Voices of Uganda: Deborah
I like my job. I get peace when I cook.
~Deborah, Mukono Healing Home’s cook and foster mom
As we spoke, she was either covering her face and giggling, or swelling with tears. Deborah is a woman of great joy and compassion, and I liked her right away.
She works twelve-hour days, from 6 AM to 6 PM, as one of the cooks for the Mukono Healing Home in Uganda. For eight years, she has been working hard at this job. And to her work, she pours out an abundance of skill and heart.
Deborah and her teammate have lots of mouths to feed when cooking three meals a day for the kids and a full staff. They serve rice, beans, meat, and lots of porridge and bread.
Most of the children in the home have medical needs that also require the intervention of nutritional supplements. Though it all sounds like a tremendously challenging role, Deborah gave us a big smile and claimed, “The work is not hard because I have help.”
Deborah was not accustomed to being the center of an interviewer’s attention. She kept covering her smiling face with her hand and giggling at my questions. I smiled back at her, doing all that I could to let her know how valuable I thought her work was, and how important her job is to the livelihood of the fragile and orphaned children in her care. When asked if she knew how essential her role is, she grinned and responded, “Without the cook, everybody would get too skinny.”
As a child, Deborah was expected to learn how to cook. When she was six years old, she started observing her mother and helping to cook for her family. She has spent her life caring for those around her through food. Cooking has become an extension of who she is, but not one that considers being a lifelong burden.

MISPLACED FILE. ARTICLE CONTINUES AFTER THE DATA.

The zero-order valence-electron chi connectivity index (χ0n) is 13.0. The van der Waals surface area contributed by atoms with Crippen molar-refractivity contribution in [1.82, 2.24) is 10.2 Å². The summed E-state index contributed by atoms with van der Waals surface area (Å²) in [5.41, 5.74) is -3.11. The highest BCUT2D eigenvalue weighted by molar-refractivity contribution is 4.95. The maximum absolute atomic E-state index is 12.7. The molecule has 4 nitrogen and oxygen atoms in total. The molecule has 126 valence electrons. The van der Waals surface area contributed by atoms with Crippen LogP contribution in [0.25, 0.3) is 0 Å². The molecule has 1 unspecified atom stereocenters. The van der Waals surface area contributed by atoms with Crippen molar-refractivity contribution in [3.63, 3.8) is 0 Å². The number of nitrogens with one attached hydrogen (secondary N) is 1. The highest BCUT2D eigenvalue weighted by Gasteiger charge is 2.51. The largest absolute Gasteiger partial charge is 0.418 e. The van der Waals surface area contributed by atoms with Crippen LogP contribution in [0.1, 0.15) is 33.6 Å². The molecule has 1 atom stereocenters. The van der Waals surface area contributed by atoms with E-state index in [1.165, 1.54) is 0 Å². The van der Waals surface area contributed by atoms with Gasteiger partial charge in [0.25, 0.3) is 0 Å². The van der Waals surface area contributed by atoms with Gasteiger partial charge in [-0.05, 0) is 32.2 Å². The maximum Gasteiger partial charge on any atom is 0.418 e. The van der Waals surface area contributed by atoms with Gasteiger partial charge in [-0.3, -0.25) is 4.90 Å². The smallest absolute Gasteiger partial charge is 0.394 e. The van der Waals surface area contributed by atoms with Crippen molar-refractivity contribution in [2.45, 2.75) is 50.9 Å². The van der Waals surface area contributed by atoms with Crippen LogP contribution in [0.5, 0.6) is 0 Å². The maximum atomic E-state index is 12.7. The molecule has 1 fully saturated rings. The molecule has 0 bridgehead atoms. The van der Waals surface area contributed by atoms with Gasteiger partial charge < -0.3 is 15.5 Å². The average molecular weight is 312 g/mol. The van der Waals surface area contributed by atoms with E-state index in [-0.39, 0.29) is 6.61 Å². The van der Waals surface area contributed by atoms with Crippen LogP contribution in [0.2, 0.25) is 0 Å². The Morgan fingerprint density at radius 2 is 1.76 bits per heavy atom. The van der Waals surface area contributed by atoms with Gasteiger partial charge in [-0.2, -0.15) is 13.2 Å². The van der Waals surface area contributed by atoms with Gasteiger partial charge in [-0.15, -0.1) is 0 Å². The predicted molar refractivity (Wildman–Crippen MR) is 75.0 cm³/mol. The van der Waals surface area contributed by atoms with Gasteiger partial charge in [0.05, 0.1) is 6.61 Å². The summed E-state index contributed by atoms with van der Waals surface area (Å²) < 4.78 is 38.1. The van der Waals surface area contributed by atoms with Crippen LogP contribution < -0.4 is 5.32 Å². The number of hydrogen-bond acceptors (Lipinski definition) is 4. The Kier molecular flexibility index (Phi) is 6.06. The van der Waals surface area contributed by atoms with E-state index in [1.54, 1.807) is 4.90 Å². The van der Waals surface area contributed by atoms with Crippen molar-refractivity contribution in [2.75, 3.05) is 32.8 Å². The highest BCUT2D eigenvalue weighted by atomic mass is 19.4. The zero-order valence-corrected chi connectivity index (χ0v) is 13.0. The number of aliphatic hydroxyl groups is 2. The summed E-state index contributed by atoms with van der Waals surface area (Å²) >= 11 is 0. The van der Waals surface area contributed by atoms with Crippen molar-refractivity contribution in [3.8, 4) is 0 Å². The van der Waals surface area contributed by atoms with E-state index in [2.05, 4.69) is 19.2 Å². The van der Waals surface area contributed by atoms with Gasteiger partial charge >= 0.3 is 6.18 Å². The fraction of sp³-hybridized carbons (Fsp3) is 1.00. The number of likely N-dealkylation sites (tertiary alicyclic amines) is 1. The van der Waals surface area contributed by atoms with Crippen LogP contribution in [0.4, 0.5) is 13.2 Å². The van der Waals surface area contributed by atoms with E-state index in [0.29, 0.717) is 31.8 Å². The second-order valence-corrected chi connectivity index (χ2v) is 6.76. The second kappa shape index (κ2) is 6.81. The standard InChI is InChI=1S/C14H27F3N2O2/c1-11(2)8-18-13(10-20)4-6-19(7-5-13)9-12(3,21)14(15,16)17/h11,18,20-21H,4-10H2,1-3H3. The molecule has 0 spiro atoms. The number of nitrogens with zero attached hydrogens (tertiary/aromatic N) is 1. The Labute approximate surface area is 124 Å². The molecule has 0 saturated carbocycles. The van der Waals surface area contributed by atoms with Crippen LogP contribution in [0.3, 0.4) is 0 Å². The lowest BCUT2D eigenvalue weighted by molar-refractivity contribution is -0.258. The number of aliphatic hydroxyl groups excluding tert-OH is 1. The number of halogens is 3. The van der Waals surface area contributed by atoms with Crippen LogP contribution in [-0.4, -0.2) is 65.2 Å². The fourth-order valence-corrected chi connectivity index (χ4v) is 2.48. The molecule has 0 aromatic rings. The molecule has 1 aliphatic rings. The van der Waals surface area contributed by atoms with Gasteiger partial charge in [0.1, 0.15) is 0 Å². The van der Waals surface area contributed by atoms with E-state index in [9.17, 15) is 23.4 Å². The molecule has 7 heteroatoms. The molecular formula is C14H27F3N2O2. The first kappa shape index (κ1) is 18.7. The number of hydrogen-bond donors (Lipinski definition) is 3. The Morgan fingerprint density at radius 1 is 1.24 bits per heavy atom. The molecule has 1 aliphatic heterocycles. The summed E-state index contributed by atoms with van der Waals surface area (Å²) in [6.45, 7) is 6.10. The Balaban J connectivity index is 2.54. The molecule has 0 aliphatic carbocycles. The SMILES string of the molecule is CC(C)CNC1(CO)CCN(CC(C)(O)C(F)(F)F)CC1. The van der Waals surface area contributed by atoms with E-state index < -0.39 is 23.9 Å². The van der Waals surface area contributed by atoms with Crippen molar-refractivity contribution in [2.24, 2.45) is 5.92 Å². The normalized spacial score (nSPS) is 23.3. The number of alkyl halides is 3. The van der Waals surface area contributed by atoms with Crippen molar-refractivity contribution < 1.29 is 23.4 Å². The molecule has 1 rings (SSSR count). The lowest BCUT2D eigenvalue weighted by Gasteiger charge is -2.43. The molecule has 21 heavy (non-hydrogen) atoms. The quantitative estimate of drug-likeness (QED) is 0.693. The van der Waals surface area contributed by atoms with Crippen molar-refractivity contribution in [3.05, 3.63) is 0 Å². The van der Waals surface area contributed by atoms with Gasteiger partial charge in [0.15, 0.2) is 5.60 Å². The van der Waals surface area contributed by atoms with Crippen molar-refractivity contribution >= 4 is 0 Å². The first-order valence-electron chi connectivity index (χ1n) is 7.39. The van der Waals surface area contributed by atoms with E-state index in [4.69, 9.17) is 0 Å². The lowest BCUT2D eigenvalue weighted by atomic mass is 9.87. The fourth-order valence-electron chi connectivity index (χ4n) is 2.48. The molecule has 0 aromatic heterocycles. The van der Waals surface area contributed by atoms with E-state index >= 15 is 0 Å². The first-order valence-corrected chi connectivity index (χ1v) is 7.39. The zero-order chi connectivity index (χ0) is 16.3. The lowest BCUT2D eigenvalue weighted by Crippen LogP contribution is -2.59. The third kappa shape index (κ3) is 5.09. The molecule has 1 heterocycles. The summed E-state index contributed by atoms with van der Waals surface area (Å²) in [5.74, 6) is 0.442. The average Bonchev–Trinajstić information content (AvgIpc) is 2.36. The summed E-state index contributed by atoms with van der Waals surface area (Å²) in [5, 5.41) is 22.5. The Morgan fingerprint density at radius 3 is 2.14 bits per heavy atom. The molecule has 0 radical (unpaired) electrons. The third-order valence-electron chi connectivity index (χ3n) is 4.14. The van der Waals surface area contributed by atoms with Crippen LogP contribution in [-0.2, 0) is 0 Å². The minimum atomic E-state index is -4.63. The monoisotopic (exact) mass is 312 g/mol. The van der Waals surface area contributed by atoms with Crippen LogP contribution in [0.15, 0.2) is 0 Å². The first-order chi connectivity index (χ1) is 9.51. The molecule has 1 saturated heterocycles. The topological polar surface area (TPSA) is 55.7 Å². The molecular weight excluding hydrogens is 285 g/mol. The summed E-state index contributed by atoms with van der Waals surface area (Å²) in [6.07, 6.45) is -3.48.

She says, “Whatever I do, I do it with passion and am at ease.”
Deborah’s gift of cooking has not been her only contribution to the children of Mukono Healing Home. Before becoming the cook, she served as a nanny. When asked if she had any special stories from the kids in her care during that time, she immediately spoke about Evan without hesitation.
Evan was a little one Deborah first met when she was working as a nanny in the Healing Home. Shortly after his father died, he came into care at the Healing Home since his mother was unable to care for him. As Deborah spent more time with Evan, she developed deep feelings for him. She prayed that someday this little boy would once again know the love of a family and felt grateful that he could lean on her when he needed someone stable and steady in his life.
One day, a probation officer came to the Healing Home and took Evan away. He was placed back into the care of an older woman who had cared for him in the past but had eventually abandoned him as well.
Deborah had no way of knowing where Evan was or if he was being well cared for during this time. She was tremendously grieved and mourned for this little one for whom she had cared as if he were her child. At this point in her storytelling, she stopped giggling and smiling and let tears pool in her eyes.
To help heal from her loss and hurt, Deborah transitioned from the position of a nanny to the role of Healing Home cook.
At some point during this period, Evan’s mother returned and was able to get her son back from the care of the older woman. After a year together, though, his mother began disappearing again. Sadly, Evan bounced between eight different homes and started to lose weight. When questioned by the child welfare authorities about the well-being of her son, Evan’s mother stated that she loved the boy but still could not care for him, and so he was brought back into the care of the Healing Home.
Deborah was elated to see him again. But by this time, she was a cook, so Evan was assigned to a new nanny. Because the home’s social worker knew of her deep affection and connection with him, Deborah was offered the opportunity to be his foster mother. Her love for him had only deepened, so she happily and immediately agreed.
Now, Deborah’s service to kids at the healing home has become even more valuable as it has expanded to both cook AND foster mother.
Deborah’s work matters. Every single day, her cooking and mothering have a fundamental impact on both the life of her foster son and all of the Healing Home’s precious children.
“Cooks do a good work,” she believes.
We agree, Deborah, and appreciate you so much.